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the Gauntlet

the official student-produced news site for Saint Stephen's Episcopal School

the Gauntlet

the official student-produced news site for Saint Stephen's Episcopal School

the Gauntlet

To be or to become?

Throughout high school I have searched for my identity, trying to find who to “be,” but I have found that rather than finding who to “be,” I am in a constant state of “becoming” a truer version of myself.
Sarabeth Wester
Mosaics are often used as metaphors to describe people’s lives; Life is made up of many individual, unique moments and experiences, and, when all pieced together, they create a beautiful portrait of an individual’s life– just like a mosaic.

I have found myself more times than any other high school student.

Now, I don’t consider myself lost or in need of an identity; I am not wafting through life in hopes of finding something to assemble or define my character; however, it seems as if every month or two, I am presented with a new fixation, eureka moment, or change of worldview. Finding myself hasn’t been a one-time discovery: I’m constantly finding myself.

This constant pursuit has transformed me into a mosaic of a person; each individual piece, represents a small facet of how I define myself, culminating to create the greater image of “who” I am.

Some of my friends have even joked that when I’m trailing off in thought, I am “finding myself again.” And while the jokes are funny– paradoxically– my friends are correct. I’m always trying to find myself.

Philosophers and English teachers alike emphasize this imaginative search for oneself. From Paolo Cuehlo’s The Alchemist to Friedrich Nietzsche’s works, this focus has been taught to younger audiences since grade school.

What does finding yourself really mean, though? And why is it important to our human experience?

The term “finding yourself” refers to the intrinsic human motivation to understand one’s identity. As humans, we yearn to define ourselves and give meaning and purpose to our lives. The goal of finding yourself is to bring definition to your identity to better navigate your journey through life; however, the journey of finding yourself has been simplified through novels and media, creating a false idea that finding yourself is a one-time thing.

The truth is— finding yourself is a lifelong voyage.

Your journey through life is comprised of self-discovery; it’s a never-ending voyage rather than a final destination.

Friedrich Nietzche, one of the most influential philosophers of all time, distinguished between states of “being” and “becoming.” Nietzche said the idea of “being” is an illusion; rather, he said that people, and the world, are in a constant state of flux, change, becoming, not being.

You are always becoming someone new; with every new day, you are becoming a new person. You are not the person you were yesterday, an hour ago, a minute ago, or a second ago.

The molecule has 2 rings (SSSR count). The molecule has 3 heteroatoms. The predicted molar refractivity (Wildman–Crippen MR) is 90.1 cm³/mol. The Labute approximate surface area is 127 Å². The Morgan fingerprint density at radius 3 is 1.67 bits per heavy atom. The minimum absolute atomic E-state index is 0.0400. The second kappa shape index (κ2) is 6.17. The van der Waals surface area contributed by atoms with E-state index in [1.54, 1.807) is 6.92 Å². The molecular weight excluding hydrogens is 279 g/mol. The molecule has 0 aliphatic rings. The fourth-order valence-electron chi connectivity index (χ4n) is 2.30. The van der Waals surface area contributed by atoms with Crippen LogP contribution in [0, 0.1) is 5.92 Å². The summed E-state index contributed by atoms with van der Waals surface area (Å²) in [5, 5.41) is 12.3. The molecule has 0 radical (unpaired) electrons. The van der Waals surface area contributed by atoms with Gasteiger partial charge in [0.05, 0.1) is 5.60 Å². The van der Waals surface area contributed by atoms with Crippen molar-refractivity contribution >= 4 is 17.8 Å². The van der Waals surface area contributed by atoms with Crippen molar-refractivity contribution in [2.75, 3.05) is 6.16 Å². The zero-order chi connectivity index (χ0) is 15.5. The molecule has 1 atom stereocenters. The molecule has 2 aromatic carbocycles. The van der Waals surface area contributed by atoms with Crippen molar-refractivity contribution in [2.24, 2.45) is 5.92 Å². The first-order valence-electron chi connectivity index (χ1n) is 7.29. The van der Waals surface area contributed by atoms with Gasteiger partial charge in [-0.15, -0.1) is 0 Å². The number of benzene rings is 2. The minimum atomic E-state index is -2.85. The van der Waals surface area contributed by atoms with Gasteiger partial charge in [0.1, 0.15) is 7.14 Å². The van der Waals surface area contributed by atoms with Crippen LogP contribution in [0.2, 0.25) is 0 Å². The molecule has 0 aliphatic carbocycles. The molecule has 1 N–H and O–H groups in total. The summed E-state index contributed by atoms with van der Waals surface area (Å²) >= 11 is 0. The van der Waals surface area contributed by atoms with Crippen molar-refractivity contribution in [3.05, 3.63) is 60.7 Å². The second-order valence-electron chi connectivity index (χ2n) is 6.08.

To answer my own question in the title of this story, “To be or to become?” the answer is obvious: to become.

Quit trying to be something; Know that you are a creature of evolution. Enter each day with the philosophy that you are gonna become a truer version of yourself.

To oppose Pinar, no one can “Learn what you are and be such,” because no one can be defined by the person they “are” today. Each day, you become someone new based on the conversations you had, the environment you have surrounded yourself in, and the thoughts flying through your head.

Understanding this philosophy is crucial because it encourages curiosity. Curiosities in academia, the arts, the workplace, and the real world—with your family, your friends, your neighbors, your teachers—and culture will allow you to live life to its fullest extent.

Curious individuals share a change mindset: the ability to accept change and evolve and the ability to search for oneself to become a multifaceted, ever-evolving individual.

I question why things are the way they are, why people act the way they do, and why I am the way I am. Constantly questioning my world has allowed me to be in a constant state of becoming, and I’m okay with that.

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About the Contributors
Alex McLemore
Alex McLemore, Editor In Chief
Alex McLemore is a senior and a third-year gauntlet member. He valiantly leads the Gauntlet for the 2023-2024 school year as the Editor in Chief. While he is “off-duty,” he loves performing at various community theaters. In college, he hopes to pursue a BFA in Musical Theater. McLemore is also an avid movie junky. His favorite songs include anything Lana Del Ray, Landslide by Fleetwood Mac, and Be More by Stephen Sanchez. 

Sarabeth Wester
Sarabeth Wester, Creative Director/Artist
Sarabeth Wester is a senior on The Gauntlet with four years under her belt of hard work in the newsroom as our Creative Director. Her favorite color is purple, she has a cat and a dog who she loves dearly, and she plays video games in her free time - her favorite being Fallout 4 even with it's imperfections. Her favorite movies are Days of Thunder, Top Gun, and Wall-E - she believes everyone should watch them at least once.  

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